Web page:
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September 28, 2020

Kevin Burke will retire as county attorney on Nov. 1

Photo/Don Del Rosso
Kevin J. Burke spent four years in private practice before joining the county attorney’s office in 1991.
Deputy County Attorney Tracy Gallehr, 51, hopes to succeed Mr. Burke.
Kevin’s practical, knowledgeable and is able to find solutions to problems, which is what we as lawyers try to do. I’d put him at the top of my list.
— Warrenton lawyer Hank Day
Kevin John Burke
• Age: 58

• Home: Near Warrenton

• Work: Fauquier County Attorney, 2005 to present; deputy county attorney, 1991 to 2005; lawyer, Hazel & Thomas, 1990-91; Costello, Dickinson, Johnston, Greenlee, Coleman & McLoughlin, Winchester, 1987-90.

• Salary: $166,713.

• Education: Law degree, College of William and Mary, 1987; bachelor’s degree, economics, University of Virginia, 1984; Cave Spring High School, Roanoke, 1980.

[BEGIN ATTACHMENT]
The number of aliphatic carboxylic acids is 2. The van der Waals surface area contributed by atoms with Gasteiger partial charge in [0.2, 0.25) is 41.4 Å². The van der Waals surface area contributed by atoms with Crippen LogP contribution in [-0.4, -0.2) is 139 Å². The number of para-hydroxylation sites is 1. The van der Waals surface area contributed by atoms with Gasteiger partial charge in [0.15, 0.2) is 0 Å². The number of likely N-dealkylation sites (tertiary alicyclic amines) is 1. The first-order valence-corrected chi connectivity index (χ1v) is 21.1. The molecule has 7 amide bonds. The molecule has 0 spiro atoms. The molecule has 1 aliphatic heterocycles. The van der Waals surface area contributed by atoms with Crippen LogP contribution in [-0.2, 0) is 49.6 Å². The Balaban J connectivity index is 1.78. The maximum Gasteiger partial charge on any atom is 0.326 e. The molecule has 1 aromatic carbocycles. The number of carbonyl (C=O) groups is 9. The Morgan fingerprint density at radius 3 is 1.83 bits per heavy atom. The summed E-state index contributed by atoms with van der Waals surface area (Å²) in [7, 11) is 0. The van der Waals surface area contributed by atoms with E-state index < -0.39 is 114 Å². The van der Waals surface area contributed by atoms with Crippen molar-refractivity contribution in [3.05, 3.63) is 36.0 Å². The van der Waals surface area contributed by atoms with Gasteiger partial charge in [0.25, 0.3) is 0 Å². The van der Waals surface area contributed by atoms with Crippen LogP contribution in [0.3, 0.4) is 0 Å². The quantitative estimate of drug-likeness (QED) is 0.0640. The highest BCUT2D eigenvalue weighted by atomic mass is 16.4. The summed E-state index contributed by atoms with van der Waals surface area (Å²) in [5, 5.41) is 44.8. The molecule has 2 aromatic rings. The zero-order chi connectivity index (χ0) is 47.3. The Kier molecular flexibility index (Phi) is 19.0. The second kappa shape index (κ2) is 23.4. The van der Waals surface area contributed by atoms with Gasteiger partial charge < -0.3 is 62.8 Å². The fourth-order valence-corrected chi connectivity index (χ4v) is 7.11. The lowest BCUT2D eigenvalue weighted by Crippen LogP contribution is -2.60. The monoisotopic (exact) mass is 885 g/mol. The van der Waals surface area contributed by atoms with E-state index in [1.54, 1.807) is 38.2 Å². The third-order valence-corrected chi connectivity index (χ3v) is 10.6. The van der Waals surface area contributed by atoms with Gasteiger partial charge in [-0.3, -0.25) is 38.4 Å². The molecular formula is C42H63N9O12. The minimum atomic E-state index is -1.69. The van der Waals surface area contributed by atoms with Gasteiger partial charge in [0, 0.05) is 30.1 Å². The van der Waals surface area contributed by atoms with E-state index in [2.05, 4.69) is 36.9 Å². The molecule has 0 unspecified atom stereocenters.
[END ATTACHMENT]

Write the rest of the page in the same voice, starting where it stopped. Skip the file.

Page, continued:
• Family: Wife Stephanie; two grown children

• Hobbies: Playing guitar, tinkering with cars
By .(JavaScript must be enabled to view this email address)
Staff Journalist
Fauquier government’s long-time county attorney has a simple retirement plan.

“I’ll probably not do a whole lot,” said Kevin J. Burke, who will leave the job effective Nov. 1, after about 29 years with the county attorney’s office. “Just hobbies and projects around the house. I attempt to play the guitar and work on the cars. Things like that.”

Mr. Burke, 58, oversees three attorneys, two support staffers and a $888,000 annual budget.

His office represents and advises Fauquier’s board of supervisors, planning commission, board of zoning appeals and all other boards, commissions, departments, constitutional officers and employees on legal issues related to county government business.